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A Letter_to_the_Editor regarding Ethics.

On April 19, I read a commentary in the Roanoke Times by Clonnie_Yearout; Yearout (gender unknown) was arguing for Creationism and against "Darwinism". I sent the following in reply. The Times printed at least two letters (by other people) replying to Yearout, but not this one.  

FROM: John B. Hodges
(contact info)
TO: Editor, letters page
I would like this considered for a COMMENTARY or OP-ED.


Clonnie Yearout's commentary ("A Tale of Two Belief Systems", April 19) asks many questions, almost in time for Ask-an-Atheist Day, April 18. I am pleased to reply.

Evolution is not a theory about the origin of life, it is about how life develops new varieties, new species, over time. It is relevant to the origin debate, because it shows how, by random mutation and nonrandom selection, more complex life can develop from simpler life. So the earliest life could have been simple. Creationism does not actually explain anything; it says complex can only be designed by the more complex, leaving unanswered where the first and most complex designer came from.

All of Yearout's questions are about ethics, and all reduce to "If there is no God, how could there be any foundation for ethics?" For example, Yearout says "If evolution is true, then there are no moral absolutes." But religion does not provide any moral absolutes either; there is nothing more culturally relative than religious belief. You get differences from one street corner to the next. Religious morality sums to "Obey the alleged will of God, as reported by your chosen authority." With thousands of self-proclaimed authorities, taking every possible position on every moral issue, and no way to check whether any of them are reporting accurately.

An evolutionary perspective does suggest one value that is likely to be practically universal. "Promote the health of your family", where "health" is the ability to survive, and "family" is "all who share your genes, to the degree that they share your genes". The value of Kinship. This is called "inclusive fitness" by biologists. Essentially all living things are going to seek this, because they follow their internal urges uncritically. Their internal urges are shaped by natural selection, and inclusive fitness is what natural selection selects for.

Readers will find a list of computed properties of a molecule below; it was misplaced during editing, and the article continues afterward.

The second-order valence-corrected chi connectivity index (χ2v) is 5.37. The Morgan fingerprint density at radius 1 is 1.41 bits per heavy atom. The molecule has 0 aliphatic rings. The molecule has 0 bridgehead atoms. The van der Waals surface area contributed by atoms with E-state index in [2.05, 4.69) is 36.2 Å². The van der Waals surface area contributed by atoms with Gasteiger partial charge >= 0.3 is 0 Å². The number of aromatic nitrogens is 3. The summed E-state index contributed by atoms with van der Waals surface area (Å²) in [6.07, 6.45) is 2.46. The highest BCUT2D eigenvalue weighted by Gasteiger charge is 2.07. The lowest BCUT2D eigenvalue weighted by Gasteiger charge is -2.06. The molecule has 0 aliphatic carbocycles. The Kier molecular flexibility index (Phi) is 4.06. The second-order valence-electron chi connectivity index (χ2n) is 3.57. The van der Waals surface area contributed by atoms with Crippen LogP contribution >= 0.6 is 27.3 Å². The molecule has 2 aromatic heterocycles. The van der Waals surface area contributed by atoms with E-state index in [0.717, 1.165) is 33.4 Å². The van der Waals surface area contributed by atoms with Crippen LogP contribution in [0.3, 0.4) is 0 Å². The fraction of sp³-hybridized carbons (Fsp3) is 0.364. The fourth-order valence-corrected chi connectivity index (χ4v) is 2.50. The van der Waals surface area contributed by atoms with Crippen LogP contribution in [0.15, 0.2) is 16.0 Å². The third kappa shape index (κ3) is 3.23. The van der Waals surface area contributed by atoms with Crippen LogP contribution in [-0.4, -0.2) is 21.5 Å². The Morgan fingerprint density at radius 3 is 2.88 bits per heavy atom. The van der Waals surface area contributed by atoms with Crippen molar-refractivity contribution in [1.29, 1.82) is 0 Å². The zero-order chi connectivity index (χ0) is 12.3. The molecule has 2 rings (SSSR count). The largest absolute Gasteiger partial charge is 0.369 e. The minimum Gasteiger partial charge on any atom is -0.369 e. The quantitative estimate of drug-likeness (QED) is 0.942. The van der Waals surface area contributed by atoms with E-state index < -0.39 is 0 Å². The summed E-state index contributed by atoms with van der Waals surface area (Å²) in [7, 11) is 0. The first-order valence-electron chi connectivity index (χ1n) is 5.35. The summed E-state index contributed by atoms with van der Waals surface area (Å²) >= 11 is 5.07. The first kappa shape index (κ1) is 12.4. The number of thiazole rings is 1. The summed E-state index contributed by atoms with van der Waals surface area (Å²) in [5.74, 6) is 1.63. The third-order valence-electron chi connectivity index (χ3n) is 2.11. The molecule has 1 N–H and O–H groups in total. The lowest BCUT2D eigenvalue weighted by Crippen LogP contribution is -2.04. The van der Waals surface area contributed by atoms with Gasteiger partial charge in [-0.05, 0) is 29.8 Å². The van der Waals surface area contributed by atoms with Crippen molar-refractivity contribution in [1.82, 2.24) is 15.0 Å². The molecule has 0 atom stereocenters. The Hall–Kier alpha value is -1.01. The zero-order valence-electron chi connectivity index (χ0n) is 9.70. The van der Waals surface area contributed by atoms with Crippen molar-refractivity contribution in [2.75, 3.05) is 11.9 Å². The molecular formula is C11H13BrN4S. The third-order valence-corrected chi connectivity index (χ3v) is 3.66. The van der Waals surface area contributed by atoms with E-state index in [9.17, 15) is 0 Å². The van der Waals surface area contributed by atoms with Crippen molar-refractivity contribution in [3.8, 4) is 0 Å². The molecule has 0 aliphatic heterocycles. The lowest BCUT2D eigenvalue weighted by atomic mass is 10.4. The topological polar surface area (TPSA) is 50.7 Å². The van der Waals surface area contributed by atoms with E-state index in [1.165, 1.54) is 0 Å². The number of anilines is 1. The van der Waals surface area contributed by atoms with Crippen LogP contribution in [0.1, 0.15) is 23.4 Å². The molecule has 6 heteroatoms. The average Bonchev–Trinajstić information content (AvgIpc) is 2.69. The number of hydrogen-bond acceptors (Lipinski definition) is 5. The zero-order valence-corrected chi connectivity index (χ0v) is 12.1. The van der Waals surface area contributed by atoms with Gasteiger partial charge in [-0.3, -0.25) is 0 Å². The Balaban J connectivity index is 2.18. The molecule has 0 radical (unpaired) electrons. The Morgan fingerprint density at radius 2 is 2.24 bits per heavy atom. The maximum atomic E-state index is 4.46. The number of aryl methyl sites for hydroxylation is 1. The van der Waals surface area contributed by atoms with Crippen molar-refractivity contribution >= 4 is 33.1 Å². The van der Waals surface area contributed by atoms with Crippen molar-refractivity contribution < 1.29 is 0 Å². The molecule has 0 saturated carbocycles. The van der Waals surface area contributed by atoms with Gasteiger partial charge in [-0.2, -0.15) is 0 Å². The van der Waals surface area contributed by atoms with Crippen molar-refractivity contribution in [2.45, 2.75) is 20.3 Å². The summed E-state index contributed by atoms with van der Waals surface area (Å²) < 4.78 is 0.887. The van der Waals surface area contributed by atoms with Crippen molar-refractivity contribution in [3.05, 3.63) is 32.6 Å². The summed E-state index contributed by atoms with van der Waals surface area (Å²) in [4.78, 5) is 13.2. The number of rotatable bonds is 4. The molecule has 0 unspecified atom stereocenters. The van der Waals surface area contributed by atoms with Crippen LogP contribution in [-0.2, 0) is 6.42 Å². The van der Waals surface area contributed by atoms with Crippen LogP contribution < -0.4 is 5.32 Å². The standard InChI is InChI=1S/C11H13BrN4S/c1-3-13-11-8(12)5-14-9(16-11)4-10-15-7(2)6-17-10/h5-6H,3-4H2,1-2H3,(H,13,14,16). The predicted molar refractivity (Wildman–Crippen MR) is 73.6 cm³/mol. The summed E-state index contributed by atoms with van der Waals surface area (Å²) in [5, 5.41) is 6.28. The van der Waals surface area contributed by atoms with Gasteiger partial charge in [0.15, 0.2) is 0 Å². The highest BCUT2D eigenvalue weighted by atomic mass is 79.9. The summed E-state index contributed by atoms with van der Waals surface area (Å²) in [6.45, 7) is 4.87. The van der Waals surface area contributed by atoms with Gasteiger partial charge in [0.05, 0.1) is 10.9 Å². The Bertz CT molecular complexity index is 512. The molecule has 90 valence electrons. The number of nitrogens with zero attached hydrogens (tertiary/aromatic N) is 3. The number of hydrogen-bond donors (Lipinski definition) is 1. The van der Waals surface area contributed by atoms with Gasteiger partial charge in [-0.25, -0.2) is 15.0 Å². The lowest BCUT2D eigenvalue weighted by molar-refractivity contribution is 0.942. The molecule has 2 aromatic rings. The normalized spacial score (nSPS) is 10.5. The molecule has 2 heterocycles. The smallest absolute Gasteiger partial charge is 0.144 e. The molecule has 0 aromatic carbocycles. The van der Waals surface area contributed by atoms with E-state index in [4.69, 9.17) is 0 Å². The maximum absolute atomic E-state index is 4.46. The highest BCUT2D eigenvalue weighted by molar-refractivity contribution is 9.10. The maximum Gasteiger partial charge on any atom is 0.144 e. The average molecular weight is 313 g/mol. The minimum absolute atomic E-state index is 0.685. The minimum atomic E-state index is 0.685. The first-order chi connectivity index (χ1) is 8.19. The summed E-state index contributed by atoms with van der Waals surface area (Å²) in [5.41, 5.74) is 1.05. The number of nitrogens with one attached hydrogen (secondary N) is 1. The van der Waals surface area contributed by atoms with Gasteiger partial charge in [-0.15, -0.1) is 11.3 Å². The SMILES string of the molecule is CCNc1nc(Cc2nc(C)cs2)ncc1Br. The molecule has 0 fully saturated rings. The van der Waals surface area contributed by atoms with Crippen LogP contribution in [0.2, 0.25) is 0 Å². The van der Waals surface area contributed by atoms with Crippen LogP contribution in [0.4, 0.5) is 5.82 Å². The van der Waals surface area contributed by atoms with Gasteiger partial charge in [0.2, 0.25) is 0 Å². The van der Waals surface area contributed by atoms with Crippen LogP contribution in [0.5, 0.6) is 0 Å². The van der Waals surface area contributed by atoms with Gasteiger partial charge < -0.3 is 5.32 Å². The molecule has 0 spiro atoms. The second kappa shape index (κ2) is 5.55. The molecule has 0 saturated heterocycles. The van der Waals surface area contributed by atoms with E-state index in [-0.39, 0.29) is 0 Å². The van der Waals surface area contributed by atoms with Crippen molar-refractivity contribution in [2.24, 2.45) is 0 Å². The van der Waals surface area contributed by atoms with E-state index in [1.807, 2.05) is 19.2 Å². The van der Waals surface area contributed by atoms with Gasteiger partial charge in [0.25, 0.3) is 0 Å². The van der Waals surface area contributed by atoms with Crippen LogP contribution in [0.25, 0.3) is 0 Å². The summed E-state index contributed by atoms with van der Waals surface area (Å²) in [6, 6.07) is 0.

Some animals are social animals, who survive by cooperating in groups. This implies additional values, like "Promote peaceful cooperation within the group" and "Avoid unnecessary conflict with other groups." The value of Reciprocity, "Cooperate with me and I'll cooperate with you." The value of Compassion; all social animals are going to have compassion, it is essential to living in groups. Humans are the most social of any, cooperating in groups that number in the millions, or even billions.

Yearout asks "... why would human beings feel an obligation to protect the weak?"  By kinship and reciprocity and compassion. We are all at risk, of illness, accident, poverty, and aging; by protecting the weak, by law and custom, we protect ourselves and our kin.

An evolutionary perspective suggests a "natural" standard of ethics, likely to be intuitively appealing across all societies and cultures. The Good is that which leads to health, the Right is that which leads to peace. A "good person" is a desirable neighbor, desirable from the point of view of those who seek to live in peace and raise families. 

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Tags: ethics, evolution


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Comment by Steph S. on May 4, 2013 at 9:56am

Enjoyed reading that.

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